Across a crowded room
Aman came into the pub the other day carrying one of those awful mobile tele- phones. I asked him if I could use it and he kindly obliged and asked me what number I wanted. I gave him the number of the pub. Norman was standing no more than six feet away from me and when he answered the call he barked, 'Coach and Horses. Hallo.' I said, 'Is there any chance of being served a bloody drink in this ghastly pub?' My language was a little stronger than that. He twigged immediate- ly, spun round and said, 'You bastard.' Then he laughed and served me. He rarely does that but he was unnerved for a second or two there. So these telephones do have their uses. It could be interesting to phone a woman in a pub and watch her as you chatted to her.
I remember once being served by an Irishman at a Derby lunch in the Dorchester when I spotted Sally, the Begum Aga Khan, a couple of tables away. I asked the man to deliver her a note with- out a word in her ear. I had written on it, `Although I am only a humble Irish waiter, I think I am in love with you.' She looked astounded when she read it. Her face was a picture and always was. But I gave it away by smiling when she looked up. Even so when the waiter served the pudding he handed me a note in the royal writing which said, 'I love you too.' Would that it had been true. Anyway, it was nice to catch Norman off his guard and that is about all I can remember in what has been a week of boredom transcending even the week I spent locked up in the guardhouse years ago in Catterick Camp.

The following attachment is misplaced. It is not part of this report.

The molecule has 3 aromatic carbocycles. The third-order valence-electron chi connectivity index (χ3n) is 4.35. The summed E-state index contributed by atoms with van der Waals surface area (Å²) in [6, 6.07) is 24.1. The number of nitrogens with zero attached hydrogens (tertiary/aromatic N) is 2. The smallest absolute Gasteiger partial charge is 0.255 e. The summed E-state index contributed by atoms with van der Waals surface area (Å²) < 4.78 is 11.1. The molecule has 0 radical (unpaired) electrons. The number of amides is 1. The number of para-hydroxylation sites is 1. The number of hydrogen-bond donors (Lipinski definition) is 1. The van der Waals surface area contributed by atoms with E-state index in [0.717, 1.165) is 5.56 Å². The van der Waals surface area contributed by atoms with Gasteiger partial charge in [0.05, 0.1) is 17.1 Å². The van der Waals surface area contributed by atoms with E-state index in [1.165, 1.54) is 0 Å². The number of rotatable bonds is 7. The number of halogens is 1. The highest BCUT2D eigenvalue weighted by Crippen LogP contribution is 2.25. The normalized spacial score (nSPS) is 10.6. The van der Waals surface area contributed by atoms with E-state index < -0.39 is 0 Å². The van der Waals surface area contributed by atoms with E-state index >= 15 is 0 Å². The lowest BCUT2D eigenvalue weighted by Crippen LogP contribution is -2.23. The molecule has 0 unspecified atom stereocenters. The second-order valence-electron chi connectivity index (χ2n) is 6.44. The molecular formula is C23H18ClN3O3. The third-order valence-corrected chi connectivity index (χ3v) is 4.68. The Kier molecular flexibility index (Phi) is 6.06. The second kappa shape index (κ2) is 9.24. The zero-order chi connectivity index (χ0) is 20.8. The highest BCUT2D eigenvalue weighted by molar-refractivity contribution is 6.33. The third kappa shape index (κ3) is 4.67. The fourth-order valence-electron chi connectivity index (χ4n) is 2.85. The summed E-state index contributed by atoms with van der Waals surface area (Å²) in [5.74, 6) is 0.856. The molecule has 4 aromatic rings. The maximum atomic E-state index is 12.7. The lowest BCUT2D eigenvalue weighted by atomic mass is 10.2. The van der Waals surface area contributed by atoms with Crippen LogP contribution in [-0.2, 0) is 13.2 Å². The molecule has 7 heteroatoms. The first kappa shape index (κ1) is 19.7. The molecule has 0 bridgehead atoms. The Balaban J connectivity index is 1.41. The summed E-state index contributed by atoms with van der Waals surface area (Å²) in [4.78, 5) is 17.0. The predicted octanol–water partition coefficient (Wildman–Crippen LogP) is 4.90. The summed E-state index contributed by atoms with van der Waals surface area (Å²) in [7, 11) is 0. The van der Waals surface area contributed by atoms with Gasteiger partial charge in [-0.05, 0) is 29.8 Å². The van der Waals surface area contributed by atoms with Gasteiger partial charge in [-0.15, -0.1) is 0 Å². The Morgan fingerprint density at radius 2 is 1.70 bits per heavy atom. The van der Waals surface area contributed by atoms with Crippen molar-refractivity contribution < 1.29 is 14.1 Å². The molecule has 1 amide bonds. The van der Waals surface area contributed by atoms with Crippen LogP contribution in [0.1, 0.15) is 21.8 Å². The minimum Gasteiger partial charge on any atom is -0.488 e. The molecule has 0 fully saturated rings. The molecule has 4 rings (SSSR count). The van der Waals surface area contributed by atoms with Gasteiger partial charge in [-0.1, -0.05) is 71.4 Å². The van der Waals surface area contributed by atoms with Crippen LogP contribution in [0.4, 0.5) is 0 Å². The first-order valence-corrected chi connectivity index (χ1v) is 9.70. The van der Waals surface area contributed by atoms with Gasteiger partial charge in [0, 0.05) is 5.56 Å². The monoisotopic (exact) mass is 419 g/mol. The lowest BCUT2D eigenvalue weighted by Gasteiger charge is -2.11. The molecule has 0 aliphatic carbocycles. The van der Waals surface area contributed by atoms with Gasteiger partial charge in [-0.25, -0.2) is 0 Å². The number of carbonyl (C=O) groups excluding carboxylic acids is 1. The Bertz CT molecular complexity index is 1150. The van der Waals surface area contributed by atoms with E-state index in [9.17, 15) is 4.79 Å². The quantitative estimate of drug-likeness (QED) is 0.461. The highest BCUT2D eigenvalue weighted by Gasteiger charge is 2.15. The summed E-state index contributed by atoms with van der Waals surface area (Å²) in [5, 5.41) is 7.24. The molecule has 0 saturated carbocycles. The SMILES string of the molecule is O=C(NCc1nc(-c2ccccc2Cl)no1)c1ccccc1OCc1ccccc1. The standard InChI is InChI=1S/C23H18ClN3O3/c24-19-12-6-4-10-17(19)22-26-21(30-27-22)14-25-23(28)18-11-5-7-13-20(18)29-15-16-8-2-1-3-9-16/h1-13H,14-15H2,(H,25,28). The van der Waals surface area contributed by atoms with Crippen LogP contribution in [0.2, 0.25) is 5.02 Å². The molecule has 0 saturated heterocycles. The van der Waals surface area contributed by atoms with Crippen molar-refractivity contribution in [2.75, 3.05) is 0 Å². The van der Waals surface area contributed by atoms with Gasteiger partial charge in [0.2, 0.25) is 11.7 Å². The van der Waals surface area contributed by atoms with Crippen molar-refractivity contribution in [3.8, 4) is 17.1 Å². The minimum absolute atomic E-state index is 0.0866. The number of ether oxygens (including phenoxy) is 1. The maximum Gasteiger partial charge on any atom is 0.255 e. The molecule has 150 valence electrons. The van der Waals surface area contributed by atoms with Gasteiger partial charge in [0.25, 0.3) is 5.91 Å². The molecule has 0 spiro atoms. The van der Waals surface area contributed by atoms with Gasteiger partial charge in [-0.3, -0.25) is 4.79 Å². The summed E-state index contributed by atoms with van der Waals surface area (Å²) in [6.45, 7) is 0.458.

They not only taught me how to drive up there, they taught me how to wash and pol- ish coal and to paint the fireplace in the sergeant's mess white before lighting the fire with the gleaming coal. Surprisingly they let me out of my cell one night to lis- ten to the commentary of the first Randolph Turpin v. Sugar Ray Robinson fight on their radio. What strange people they were. I seem to remember that the regiment, the 14/20 King's Hussars who have just performed in the Gulf, only had one trophy to speak of and that was a silver chamberpot that once belonged to Napoleon. I believe the officers drank champagne out of it on special occasions. It would have to be a very special occasion indeed for me to drink even a single vodka from the pot which once supported those historic piles.
But what a dreadful place Catterick was and probably still is. Freezing in the winter and shaving in almost total darkness with cold water. Cold fried eggs resembling jel- lyfish for breakfast. We had the dubious honour once of heing inspected one day by the Duke of Gloucester, King George VI's brother and a right old pisspot by all accounts. He had the trooper standing next to me put on a charge for not having pol- ished the back of his cap badge. The said trooper might have got a little bit more sympathy if he had said that he couldn't have polished it because he had run out of Brasso due to having drunk it all. Never tried it myself.
What any of this sort of nonsense has to do with soldiering I shall never know. When a medical board asked me what I intended doing after my discharge and I said, 'Write,' they promptly stamped my paybook with the legend, 'Mental Stability Nil'. Quite right.